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FAQs

FAQs 2018-08-15T10:57:21+00:00

What is bankruptcy?

Bankruptcy is a legal process designed to help individuals and businesses reduce, restructure or eliminate debt. A bankruptcy case normally begins when the debtor files a petition with the Bankruptcy Court. A petition may be filed by an individual, by spouses together, or by a corporation or other entity. All bankruptcy cases are handled in federal courts under rules outlined in the United States Bankruptcy Code – 11 U.S.C. §§ 101-1532.

There are different types of bankruptcies, which are usually referred to by their Chapter in the United States Bankruptcy Code. For instance, individuals may file a Chapter 7 or a Chapter 13 bankruptcy, depending on the specifics of their situation. In like manner, businesses may file bankruptcy under Chapter 7 to liquidate or Chapter 11 to reorganize. Bankruptcy filings that involve parties from more than one country are filed under Chapter 15.

Potential debtors should also be aware that out-of-court agreements with creditors, certain types of consolidation or debt counseling services may provide an alternative to a bankruptcy filing.

What is a Chapter 7 bankruptcy?

Chapter 7 – entitled Liquidation, contemplates an orderly, court-supervised procedure by which a trustee takes over the assets of the debtor’s estate, reduces them to cash, and makes distributions to creditors, subject to the debtor’s right to retain certain exempt property and the rights of secured creditors. Because there is usually little or no non-exempt property in most Chapter 7 cases, there may not be an actual liquidation of the debtor’s assets. These cases are called “no-asset cases.” A creditor holding an unsecured claim will get a distribution from the bankruptcy estate only if the case is an “asset case” and the creditor files a proof of claim with the Bankruptcy Court.

In most Chapter 7 cases, if the debtor is an individual, he or she receives a “discharge” that releases him or her from personal liability for certain “dischargeable” debts. The debtor normally receives a “discharge” just a few months after the bankruptcy petition is filed. Amendments to the Bankruptcy Code enacted in to the Bankruptcy Abuse Prevention and Consumer Protection Act of 2005 require the application of a “means test” to determine whether individual consumer debtors qualify for relief under Chapter 7. If such a debtor’s income is in excess of certain thresholds, the debtor may not be eligible for Chapter 7 relief. This does not apply, however, to an individual debtor who has business debts. An individual debtor is not required to take and pass the “means test” if over fifty percent of the debt involved is business related (e.g., non-consumer debt).

Moreover, if the debtor is a business entity, that entity might consider a Chapter 7 case if it can no longer stay in business or continue its normal business operations. The owners turn their business over to a Chapter 7 trustee for an orderly liquidation. The business stops operating, and the trustee liquidates its assets and pays what it can to its creditors in a priority determined by the Bankruptcy Code. This allows creditors to examine the assets available to them in a transparent manner and, in most matters, to discontinue permanently any collection actions against the business entity.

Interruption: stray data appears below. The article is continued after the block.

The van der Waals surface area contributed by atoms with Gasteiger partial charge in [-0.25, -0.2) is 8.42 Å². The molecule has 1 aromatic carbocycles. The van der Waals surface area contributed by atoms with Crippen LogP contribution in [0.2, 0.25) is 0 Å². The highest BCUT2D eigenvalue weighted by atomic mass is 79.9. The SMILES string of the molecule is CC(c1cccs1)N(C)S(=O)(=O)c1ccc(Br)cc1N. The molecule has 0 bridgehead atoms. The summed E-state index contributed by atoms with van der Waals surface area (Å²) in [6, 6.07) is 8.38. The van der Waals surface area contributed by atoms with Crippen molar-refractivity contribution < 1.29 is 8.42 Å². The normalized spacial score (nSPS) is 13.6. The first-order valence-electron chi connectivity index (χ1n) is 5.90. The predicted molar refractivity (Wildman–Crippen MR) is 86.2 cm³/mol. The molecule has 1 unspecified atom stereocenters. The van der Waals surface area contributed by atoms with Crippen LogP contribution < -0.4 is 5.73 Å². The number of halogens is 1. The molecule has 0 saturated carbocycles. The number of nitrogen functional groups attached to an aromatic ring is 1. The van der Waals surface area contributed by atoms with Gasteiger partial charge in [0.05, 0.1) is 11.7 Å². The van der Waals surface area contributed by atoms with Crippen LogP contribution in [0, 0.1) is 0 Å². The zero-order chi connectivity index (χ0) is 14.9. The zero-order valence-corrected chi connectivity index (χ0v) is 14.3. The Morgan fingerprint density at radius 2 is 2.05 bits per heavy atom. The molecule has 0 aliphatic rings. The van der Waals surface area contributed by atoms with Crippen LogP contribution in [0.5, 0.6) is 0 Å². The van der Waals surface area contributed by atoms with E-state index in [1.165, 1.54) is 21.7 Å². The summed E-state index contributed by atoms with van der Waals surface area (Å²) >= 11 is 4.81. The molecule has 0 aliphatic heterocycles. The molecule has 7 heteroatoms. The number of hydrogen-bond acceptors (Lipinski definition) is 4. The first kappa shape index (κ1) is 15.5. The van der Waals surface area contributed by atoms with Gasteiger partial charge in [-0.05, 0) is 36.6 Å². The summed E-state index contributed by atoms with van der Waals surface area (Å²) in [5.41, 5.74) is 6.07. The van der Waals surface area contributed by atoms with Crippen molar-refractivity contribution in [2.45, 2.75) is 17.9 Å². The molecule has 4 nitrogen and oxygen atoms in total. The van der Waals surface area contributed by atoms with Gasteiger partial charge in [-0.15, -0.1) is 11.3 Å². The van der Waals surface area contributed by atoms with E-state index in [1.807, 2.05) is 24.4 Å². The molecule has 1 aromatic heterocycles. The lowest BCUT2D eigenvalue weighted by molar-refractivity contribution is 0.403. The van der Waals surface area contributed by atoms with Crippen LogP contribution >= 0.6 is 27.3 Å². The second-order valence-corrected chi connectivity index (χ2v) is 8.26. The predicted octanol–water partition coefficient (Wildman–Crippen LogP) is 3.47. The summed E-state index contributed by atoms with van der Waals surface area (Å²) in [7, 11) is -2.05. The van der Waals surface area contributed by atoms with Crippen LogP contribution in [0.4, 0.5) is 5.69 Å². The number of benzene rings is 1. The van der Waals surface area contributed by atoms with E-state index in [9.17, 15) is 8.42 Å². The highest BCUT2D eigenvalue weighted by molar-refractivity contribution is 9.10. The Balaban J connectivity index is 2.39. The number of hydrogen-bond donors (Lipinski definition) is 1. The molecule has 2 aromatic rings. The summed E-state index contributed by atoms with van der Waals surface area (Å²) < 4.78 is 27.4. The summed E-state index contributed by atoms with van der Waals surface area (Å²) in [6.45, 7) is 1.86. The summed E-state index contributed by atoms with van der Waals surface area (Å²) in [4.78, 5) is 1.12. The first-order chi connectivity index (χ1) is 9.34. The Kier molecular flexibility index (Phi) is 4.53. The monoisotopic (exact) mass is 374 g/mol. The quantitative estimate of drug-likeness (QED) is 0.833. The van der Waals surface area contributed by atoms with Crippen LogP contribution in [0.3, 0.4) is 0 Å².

What is a Chapter 11 bankruptcy?

Chapter 11 – entitled Reorganization, ordinarily is used by commercial enterprises that desire to continue operating a business and repay creditors concurrently through a court-approved plan of reorganization. Upon filing, the debtor remains in control of its business operations as a “debtor-in-possession,” while working with its creditors to rehabilitate the company, under the supervision of the Bankruptcy Court. At the same time, the debtor usually has the “exclusive” right to file a plan of reorganization for the first 120 days after it files the case and must provide creditors with a disclosure statement containing “adequate information” to enable creditors to evaluate the plan. The Bankruptcy Court ultimately approves (confirms) or disapproves the plan being proposed. Under the confirmed plan, the debtor can reduce its debts by repaying a portion of its obligations and discharging others. The debtor can also terminate burdensome contracts and leases, recover assets and rescale its operations in order to return to profitability. Under Chapter 11, the debtor normally goes through a period of consolidation and emerges with a reduced debt load and a reorganized business.

Increasingly, struggling businesses are now opting to use Chapter 11 bankruptcy as a vehicle to sell substantially all of their assets. This is because under Chapter 11 debtors can sell their assets under uniquely buyer-friendly conditions. Specifically, the Chapter 11 debtor can sell its assets to a willing buyer “free and clear” of liens and encumbrances allowing that buyer to continue the debtor’s business without the burden of the previous debt.

Alternatively, Chapter 11 can also be used to allow for an orderly and controlled liquidation of a business. This alternative may provide certain benefits to both the debtor and creditors. Upon filing, debtors may have more control over the liquidation process as management remains in place and a trustee will not automatically be appointed. In like manner, unsecured creditors can form a creditors’ committee and have a voice in the bankruptcy process.

Moreover, in certain cases, Chapter 11 can be used by individuals or spouses who do not qualify for a Chapter 7 or a Chapter 13 bankruptcy. Most individuals who pursue bankruptcy protection under Chapter 11 are real estate owners, investors and professionals whose income is too high for a Chapter 7 or whose debts exceed the limitations of a Chapter 13.

What is a Chapter 13 bankruptcy?

Chapter 13 – entitled Adjustment of Debts of an Individual with Regular Income, is designed for an individual debtor with a regular source of income whose debts do not exceed certain dollar thresholds. In certain situations, Chapter 13 is preferable to Chapter 7 because it enables the debtor to keep a valuable asset – such as a house, and because it allows the debtor to propose a “plan” to repay all or part of the debt owed in installments over a period of time – usually three to five years. Chapter 13 is also used by debtors who do not qualify for Chapter 7 relief under the “means test.”